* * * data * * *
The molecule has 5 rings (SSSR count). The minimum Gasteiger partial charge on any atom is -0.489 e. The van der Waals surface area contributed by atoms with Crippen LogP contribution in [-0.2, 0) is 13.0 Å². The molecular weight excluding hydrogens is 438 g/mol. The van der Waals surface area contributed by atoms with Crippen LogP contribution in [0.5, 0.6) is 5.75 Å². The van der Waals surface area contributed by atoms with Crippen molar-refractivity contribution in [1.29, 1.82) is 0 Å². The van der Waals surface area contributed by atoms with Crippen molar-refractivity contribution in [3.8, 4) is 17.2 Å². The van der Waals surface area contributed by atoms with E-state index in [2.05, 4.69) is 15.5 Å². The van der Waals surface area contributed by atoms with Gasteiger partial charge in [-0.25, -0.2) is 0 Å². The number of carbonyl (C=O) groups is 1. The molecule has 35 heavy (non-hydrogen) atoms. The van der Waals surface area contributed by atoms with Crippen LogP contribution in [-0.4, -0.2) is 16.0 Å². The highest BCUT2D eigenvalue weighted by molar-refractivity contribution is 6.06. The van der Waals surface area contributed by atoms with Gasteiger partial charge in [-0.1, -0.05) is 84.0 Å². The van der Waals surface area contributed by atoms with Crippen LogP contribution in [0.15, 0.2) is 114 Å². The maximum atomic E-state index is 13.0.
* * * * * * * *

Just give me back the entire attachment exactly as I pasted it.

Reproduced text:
The molecule has 5 rings (SSSR count). The minimum Gasteiger partial charge on any atom is -0.489 e. The van der Waals surface area contributed by atoms with Crippen LogP contribution in [-0.2, 0) is 13.0 Å². The molecular weight excluding hydrogens is 438 g/mol. The van der Waals surface area contributed by atoms with Crippen LogP contribution in [0.5, 0.6) is 5.75 Å². The van der Waals surface area contributed by atoms with Crippen molar-refractivity contribution in [1.29, 1.82) is 0 Å². The van der Waals surface area contributed by atoms with Crippen molar-refractivity contribution in [3.8, 4) is 17.2 Å². The van der Waals surface area contributed by atoms with E-state index in [2.05, 4.69) is 15.5 Å². The van der Waals surface area contributed by atoms with Gasteiger partial charge in [-0.25, -0.2) is 0 Å². The number of carbonyl (C=O) groups is 1. The molecule has 35 heavy (non-hydrogen) atoms. The van der Waals surface area contributed by atoms with Crippen LogP contribution in [-0.4, -0.2) is 16.0 Å². The highest BCUT2D eigenvalue weighted by molar-refractivity contribution is 6.06. The van der Waals surface area contributed by atoms with Gasteiger partial charge in [-0.1, -0.05) is 84.0 Å². The van der Waals surface area contributed by atoms with Crippen LogP contribution in [0.15, 0.2) is 114 Å². The maximum atomic E-state index is 13.0.